VOLUME 23 #2

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Orthopedics in Action

UD faculty and students collaborate to create STEM materials

skeletal model of hand

OUR STUDENTS | An interdisciplinary team of students and faculty from the College of Engineering and the College of Education and Human Development have developed unique curriculum kits, called Orthopedics in Action (OIA), which teach science, mathematics and engineering concepts to middle and high school students through medical experiments.

“OIA gives high school teachers a simple yet robust way to teach engineering,” says Amy Trauth-Nare, associate director for science education at UD’s Professional Development Center for Educators.

The kits include anatomical models and biomechanical testing stations, lesson plans, handouts and video tutorials on five different areas: A broken tibia for students to repair using an orthopedic implant, a knee for diagnostic testing, spinal X-rays to examine scoliosis, a hand that demonstrates pulley systems and a torn Achilles tendon to practice surgical suturing techniques.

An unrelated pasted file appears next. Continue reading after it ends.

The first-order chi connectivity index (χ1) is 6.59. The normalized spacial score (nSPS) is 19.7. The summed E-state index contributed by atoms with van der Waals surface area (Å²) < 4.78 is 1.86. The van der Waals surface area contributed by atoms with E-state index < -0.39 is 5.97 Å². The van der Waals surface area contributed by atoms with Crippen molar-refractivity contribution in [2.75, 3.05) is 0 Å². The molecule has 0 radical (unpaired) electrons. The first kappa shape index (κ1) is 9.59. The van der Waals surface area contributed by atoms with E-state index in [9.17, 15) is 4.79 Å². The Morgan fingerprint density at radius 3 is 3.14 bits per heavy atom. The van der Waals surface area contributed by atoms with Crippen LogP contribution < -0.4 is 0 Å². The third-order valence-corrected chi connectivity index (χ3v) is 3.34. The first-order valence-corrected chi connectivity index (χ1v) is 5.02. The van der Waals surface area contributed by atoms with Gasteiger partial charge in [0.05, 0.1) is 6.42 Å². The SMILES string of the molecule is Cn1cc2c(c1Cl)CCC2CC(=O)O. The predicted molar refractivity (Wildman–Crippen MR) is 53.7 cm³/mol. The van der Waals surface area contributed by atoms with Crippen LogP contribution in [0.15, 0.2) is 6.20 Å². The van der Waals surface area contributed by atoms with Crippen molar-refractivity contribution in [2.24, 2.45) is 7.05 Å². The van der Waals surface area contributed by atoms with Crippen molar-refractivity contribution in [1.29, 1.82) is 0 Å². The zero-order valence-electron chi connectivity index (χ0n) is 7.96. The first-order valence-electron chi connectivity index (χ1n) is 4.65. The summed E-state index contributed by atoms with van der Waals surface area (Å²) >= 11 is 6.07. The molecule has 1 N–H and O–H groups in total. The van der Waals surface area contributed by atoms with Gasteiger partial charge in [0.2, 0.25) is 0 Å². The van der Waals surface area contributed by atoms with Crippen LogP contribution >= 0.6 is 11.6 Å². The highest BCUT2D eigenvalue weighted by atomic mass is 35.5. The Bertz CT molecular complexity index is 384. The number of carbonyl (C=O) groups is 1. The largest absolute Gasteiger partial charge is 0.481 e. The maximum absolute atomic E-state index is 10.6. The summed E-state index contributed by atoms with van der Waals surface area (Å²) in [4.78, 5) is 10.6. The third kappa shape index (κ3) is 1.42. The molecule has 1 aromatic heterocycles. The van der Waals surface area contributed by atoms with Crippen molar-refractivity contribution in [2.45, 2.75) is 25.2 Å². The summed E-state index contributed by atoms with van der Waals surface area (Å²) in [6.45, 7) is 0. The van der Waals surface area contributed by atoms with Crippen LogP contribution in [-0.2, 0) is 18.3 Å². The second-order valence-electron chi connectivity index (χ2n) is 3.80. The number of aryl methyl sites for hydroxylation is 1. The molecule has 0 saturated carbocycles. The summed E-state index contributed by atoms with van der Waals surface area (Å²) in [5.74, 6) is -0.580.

Mechanical engineering professor Jenni Buckley reached out to a national laboratory to turn the student designs into actual prototypes, and Trauth-Nare helped with instruction, developing learning objectives, pre- and post-surveys, precise language and guidelines to identify digestible information per grade level.

Students and faculty then worked with teachers in Delaware and Maryland to introduce the kits into classrooms this spring and have since received strong, positive feedback about their efforts.

“Challenging students in inquiry lessons like those created by OIA gives them a chance to use creativity and logic to find the best solution,” says Wendy Pasmore, a STEM lead teacher at Elkton High School in Maryland. “In my anatomy and physiology classes, students have continued to refer back to the modules both in content and in process.”

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